Without exception, in every match-up between beers in the Imported Division, the beer that won was from a country whose citizens drink more beer per capita. More specifically, in match-ups where the home countries’ per capita consumption was close, the result was decided by only one vote. For rulings where one country’s citizens vastly outdrank the other’s, there was no dissenting vote. Basically, the drunker your citizens, the better your beer. (At least, according to our blind tasters.)
According to our results, we should all be drinking beer from the country whose citizens have the highest per capita beer consumption in the world: the Czech Republic. One of the most well-known exported beers from the Czech Republic is Pilsner Urquell, the original Pilsner. Brewed in the town of Pilsen, it was the world’s first light golden lager in a sea of amber and dark ales, making it an instant success and the most widely imitated style of beer. The extremely soft water of Pilsen, Czech Republic — it’s practically distilled water — made for a hoppy, dry beer that left no room for covering off flavors. If you prefer light lagers, you’d have done well in the Czech Republic in 1842.
If you were wondering, the only country in the Import Division whose citizens drink more beer than the average American is Ireland, consuming 103.7 liters compared to 78.2 liters per person in 2010 (there are ~59 liters in a keg). Of the 78 liters of beer we each consume in America, only 13 percent is imported — but this is actually pretty diverse by American standards. Back in the early ’80s, we were only importing 3 percent of our beer.
There’s obviously been a shift, but why? Since the Carter administration deregulated the beer brewing industry in 1979 small-scale brewing has been surging. Part of that dramatic increase occurred during the ’90s, a decade that also saw the import share of the beer market double, from 5 percent to 10 percent. Americans had been drinking the same mass market American lagers since prohibition, and the resurgence of craft beer brought with it an expansion of America’s taste for different brews — exotic ones, you might say.
But, specialty imports aside, much the growing preference for mass market imports seems to be advertisement-based. Just as PBR is a $44 delicacy in China, imports feel unique in America. Getting sushi? I’m feeling a Kirin. Tacos at the beach? Make it a Tecate. Stella Artois, produced by AB InBev, goes out of its way to be served in fancy glass stemware. But evaluated out of the packaging, which is what our tournament is all about, our blind tasters couldn’t distinguish a Japanese lager from a Mexican lager. Take what you will from that, and from our other results.
First Four Out
After Corona Extra (1) beat Sapporo (8), the tasters were shocked. They all agreed that had they been given the option, they would have ordered Sapporo over its Mexican counterpart, feeling it was the more unique option. Heineken (2) beat Newcastle Brown Ale (7), which was promptly described by one of our aficionado’s as having a “stale biscuity maltyness”—a blind review that may have been an early draft of their actual slogan. In the other match-ups, Guinness (5) easily beat Stella Artois (4) and Labatt Blue (6) swept Modelo Especial (3).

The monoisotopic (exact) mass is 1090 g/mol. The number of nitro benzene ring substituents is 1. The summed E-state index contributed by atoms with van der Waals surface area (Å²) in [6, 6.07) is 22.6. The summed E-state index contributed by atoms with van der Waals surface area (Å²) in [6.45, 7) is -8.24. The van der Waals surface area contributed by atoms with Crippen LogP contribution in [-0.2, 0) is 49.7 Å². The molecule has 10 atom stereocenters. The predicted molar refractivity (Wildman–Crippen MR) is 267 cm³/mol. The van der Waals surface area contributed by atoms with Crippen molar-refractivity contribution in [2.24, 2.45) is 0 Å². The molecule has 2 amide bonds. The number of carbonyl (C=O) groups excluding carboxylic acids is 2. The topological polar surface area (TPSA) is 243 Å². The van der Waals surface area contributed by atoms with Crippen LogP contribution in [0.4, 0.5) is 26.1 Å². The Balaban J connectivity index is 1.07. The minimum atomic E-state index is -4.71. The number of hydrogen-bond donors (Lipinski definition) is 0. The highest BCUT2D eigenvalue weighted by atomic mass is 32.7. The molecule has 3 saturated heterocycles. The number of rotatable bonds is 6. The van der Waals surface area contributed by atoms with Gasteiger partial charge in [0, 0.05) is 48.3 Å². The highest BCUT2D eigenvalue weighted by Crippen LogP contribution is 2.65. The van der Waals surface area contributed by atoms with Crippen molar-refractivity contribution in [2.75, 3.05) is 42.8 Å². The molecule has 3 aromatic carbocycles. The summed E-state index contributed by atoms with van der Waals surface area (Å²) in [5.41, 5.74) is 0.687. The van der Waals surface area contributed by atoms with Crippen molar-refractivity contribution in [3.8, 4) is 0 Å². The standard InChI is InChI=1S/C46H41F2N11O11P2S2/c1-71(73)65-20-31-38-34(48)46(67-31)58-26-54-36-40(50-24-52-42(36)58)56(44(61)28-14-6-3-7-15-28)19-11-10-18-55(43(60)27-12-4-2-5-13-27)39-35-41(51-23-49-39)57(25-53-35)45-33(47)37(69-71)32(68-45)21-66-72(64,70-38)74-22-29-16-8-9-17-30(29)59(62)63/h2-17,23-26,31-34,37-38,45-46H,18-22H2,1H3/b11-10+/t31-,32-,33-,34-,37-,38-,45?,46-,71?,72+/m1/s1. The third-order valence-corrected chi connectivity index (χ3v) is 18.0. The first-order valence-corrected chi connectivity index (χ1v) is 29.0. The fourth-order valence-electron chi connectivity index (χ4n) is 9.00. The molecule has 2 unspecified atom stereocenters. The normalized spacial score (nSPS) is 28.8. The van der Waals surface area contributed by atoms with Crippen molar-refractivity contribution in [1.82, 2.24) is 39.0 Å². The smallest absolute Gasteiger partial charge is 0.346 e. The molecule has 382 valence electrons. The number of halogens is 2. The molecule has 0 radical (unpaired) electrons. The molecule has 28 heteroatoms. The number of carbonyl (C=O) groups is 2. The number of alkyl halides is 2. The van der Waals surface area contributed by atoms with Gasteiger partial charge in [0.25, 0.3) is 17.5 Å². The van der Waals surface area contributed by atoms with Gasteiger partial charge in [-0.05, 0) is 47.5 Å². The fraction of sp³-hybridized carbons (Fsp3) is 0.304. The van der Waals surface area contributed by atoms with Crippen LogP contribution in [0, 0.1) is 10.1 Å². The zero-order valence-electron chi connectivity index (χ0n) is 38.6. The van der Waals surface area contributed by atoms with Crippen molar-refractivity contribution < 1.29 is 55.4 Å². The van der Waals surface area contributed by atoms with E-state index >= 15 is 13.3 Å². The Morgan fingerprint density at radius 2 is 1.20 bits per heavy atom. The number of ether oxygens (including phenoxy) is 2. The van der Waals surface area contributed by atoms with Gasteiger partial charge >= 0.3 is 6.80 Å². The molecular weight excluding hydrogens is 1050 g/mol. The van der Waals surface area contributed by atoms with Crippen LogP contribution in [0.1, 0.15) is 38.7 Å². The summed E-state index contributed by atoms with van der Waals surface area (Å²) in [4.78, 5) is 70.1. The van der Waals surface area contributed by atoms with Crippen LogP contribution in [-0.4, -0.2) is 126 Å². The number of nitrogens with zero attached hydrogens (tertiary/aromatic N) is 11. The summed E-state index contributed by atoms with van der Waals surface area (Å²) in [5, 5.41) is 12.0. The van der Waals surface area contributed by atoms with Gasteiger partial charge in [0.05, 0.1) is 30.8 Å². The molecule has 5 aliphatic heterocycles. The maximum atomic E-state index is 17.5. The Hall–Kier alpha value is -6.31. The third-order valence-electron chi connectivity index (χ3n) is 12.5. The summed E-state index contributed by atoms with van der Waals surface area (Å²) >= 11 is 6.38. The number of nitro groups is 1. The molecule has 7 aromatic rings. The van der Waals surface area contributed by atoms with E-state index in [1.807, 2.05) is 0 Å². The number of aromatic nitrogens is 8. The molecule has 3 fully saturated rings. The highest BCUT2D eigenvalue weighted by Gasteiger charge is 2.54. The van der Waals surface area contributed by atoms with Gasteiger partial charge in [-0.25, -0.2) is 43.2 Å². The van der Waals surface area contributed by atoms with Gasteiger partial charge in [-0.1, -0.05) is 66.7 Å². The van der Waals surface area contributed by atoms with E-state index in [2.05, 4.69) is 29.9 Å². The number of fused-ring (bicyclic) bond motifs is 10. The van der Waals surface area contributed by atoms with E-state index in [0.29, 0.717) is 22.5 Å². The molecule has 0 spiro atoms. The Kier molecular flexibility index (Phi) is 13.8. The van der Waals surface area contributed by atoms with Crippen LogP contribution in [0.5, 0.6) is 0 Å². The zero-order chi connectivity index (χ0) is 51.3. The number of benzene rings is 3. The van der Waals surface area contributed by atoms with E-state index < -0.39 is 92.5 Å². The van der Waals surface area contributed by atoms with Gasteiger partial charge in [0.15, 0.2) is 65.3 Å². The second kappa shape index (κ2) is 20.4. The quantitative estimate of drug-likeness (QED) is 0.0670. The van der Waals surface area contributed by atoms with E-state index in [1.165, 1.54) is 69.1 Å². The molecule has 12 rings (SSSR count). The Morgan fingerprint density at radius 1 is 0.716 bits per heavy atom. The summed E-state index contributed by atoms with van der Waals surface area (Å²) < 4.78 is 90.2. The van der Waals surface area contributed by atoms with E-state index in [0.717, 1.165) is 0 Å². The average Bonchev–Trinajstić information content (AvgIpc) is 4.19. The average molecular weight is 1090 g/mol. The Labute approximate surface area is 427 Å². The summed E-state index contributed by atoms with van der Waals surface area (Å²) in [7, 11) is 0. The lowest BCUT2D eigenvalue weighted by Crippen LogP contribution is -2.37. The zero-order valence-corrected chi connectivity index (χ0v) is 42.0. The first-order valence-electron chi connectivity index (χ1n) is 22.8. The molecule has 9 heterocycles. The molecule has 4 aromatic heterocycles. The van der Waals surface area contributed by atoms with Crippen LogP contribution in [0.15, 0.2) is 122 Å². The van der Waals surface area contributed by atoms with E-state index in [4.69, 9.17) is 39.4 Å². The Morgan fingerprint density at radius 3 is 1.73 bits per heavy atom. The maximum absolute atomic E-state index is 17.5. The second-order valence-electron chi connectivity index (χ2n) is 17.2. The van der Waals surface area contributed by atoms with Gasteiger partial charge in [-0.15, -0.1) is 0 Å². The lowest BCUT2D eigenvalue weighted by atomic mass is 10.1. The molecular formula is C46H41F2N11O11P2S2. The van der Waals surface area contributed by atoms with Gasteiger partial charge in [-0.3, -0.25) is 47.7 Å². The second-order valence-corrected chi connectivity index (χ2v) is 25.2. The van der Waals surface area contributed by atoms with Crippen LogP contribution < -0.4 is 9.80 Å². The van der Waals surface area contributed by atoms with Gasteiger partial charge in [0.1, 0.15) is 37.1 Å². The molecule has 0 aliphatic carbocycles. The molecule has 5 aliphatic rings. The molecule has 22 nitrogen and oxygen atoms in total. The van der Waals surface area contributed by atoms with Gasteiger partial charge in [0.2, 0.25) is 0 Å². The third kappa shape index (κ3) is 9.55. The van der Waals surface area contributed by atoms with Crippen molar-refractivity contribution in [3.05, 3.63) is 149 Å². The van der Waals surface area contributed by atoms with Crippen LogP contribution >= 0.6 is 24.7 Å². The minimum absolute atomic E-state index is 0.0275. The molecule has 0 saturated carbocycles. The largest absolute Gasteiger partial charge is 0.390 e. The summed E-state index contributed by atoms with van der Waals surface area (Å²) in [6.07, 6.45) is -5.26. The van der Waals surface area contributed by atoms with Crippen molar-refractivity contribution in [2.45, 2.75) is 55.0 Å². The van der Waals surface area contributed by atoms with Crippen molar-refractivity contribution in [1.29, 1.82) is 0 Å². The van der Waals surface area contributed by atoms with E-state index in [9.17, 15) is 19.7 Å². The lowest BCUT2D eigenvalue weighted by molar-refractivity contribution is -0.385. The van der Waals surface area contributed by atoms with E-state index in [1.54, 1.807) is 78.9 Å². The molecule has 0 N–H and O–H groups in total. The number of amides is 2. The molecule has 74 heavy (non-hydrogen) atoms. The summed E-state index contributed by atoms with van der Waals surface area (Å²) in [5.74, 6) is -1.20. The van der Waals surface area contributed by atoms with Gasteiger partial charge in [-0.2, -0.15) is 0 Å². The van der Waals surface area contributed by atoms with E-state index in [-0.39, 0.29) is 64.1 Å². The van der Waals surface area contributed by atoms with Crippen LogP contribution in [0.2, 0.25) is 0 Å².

A shout-out and hearty “Sorry!” goes out to Canada’s Labatt Blue (6). Popular among northern hockey players, this copper lager was in the midst of a convincing run for the elite eight when it lost by one vote to Heineken (2). The differing voter, Zach Mack, made a persuasive case for Labatt over Heineken, which the other voters agreed with, but the votes were already cast. Unfortunately for Corona Extra (1), which took on Guinness (5) in the other match-up, nothing seems comparable to the Irish stout.
In the first round of the import division, when Corona Extra beat Sapporo, all of our tasters were extremely surprised that they had tasted Corona. This is because, instead of a clear glass bottle, we used a canned tall boy of Corona Extra for the tasting. Clear glass lets in a lot of light, and when UV light strikes the isomerized alpha acids that hops bring to beer, a skunky taste is produced (the chemical reaction literally produces some of the same compounds that skunks spray). The relatively low amount of hops used in Corona Extra, coupled with the lime it is sometimes served with, means the skunk flavor is mostly covered up.
Miller High Life, which is also served in a clear bottle, has a slightly different approach to the skunking problem. Wanting to keep the clear bottle for aesthetic and financial reasons, the Miller company opted to use a chemically modified form of hops’ alpha acids to bitter their beer. The altered acids don’t produce the stinky 3-methyl-2-butene-1-thiol when struck by light, and therefore won’t skunk.
Final Four Berth
The judges for this division were Zach Mack, a cicerone in training from Alphabet City Beer Co., K.B. Gould, the unofficial official alcohol guy at GP and Chris Wright, who insists he has a craft beer gut. With this in mind, it wasn’t really surprising that Guinness (5), the darkest beer in the tournament, came out on top. The “uninspired malty backbone” of Heineken (2) couldn’t hold up when it was compared to the creamy — almost milk-shake-like — stout.
Note: We tested the canned Guinness Draught instead of the bottled Extra Stout to keep Guinness’ taste a bit closer to the other beers being judged and to better replicate what you’d typically find in bar.
Of the 8 Olympiads hailing from 7 countries in 3 different continents, Guinness wasn’t met with a single dissenting vote…but can it beat Sam Adams Boston Lager? On Friday, the tournament champion will be revealed.
Tomorrow we test the malt liquors, ciders and that old high school favorite, Bud Light Lime Straw-Ber-Rita.
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